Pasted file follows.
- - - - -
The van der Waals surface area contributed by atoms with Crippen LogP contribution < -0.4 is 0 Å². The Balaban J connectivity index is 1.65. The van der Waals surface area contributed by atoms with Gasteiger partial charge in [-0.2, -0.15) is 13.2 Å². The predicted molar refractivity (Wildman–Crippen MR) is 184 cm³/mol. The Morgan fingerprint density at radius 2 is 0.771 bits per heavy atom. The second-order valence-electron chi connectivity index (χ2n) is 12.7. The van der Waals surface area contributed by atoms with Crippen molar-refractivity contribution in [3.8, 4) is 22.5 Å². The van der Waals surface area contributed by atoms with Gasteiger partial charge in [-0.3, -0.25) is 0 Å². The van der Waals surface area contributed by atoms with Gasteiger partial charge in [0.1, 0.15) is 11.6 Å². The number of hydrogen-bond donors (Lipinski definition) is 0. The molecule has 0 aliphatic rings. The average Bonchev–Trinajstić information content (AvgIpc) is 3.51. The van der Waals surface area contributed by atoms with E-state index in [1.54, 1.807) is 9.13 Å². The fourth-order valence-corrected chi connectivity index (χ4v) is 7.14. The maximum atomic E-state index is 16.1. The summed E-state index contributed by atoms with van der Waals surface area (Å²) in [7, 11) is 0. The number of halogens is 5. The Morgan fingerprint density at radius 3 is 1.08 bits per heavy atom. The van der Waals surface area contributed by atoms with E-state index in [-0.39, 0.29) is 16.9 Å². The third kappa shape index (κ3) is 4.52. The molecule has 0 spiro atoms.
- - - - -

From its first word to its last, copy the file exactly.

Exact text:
The van der Waals surface area contributed by atoms with Crippen LogP contribution < -0.4 is 0 Å². The Balaban J connectivity index is 1.65. The van der Waals surface area contributed by atoms with Gasteiger partial charge in [-0.2, -0.15) is 13.2 Å². The predicted molar refractivity (Wildman–Crippen MR) is 184 cm³/mol. The Morgan fingerprint density at radius 2 is 0.771 bits per heavy atom. The second-order valence-electron chi connectivity index (χ2n) is 12.7. The van der Waals surface area contributed by atoms with Crippen molar-refractivity contribution in [3.8, 4) is 22.5 Å². The van der Waals surface area contributed by atoms with Gasteiger partial charge in [-0.3, -0.25) is 0 Å². The van der Waals surface area contributed by atoms with Gasteiger partial charge in [0.1, 0.15) is 11.6 Å². The number of hydrogen-bond donors (Lipinski definition) is 0. The molecule has 0 aliphatic rings. The average Bonchev–Trinajstić information content (AvgIpc) is 3.51. The van der Waals surface area contributed by atoms with E-state index in [1.54, 1.807) is 9.13 Å². The fourth-order valence-corrected chi connectivity index (χ4v) is 7.14. The maximum atomic E-state index is 16.1. The summed E-state index contributed by atoms with van der Waals surface area (Å²) in [7, 11) is 0. The number of halogens is 5. The Morgan fingerprint density at radius 3 is 1.08 bits per heavy atom. The van der Waals surface area contributed by atoms with E-state index in [-0.39, 0.29) is 16.9 Å². The third kappa shape index (κ3) is 4.52. The molecule has 0 spiro atoms.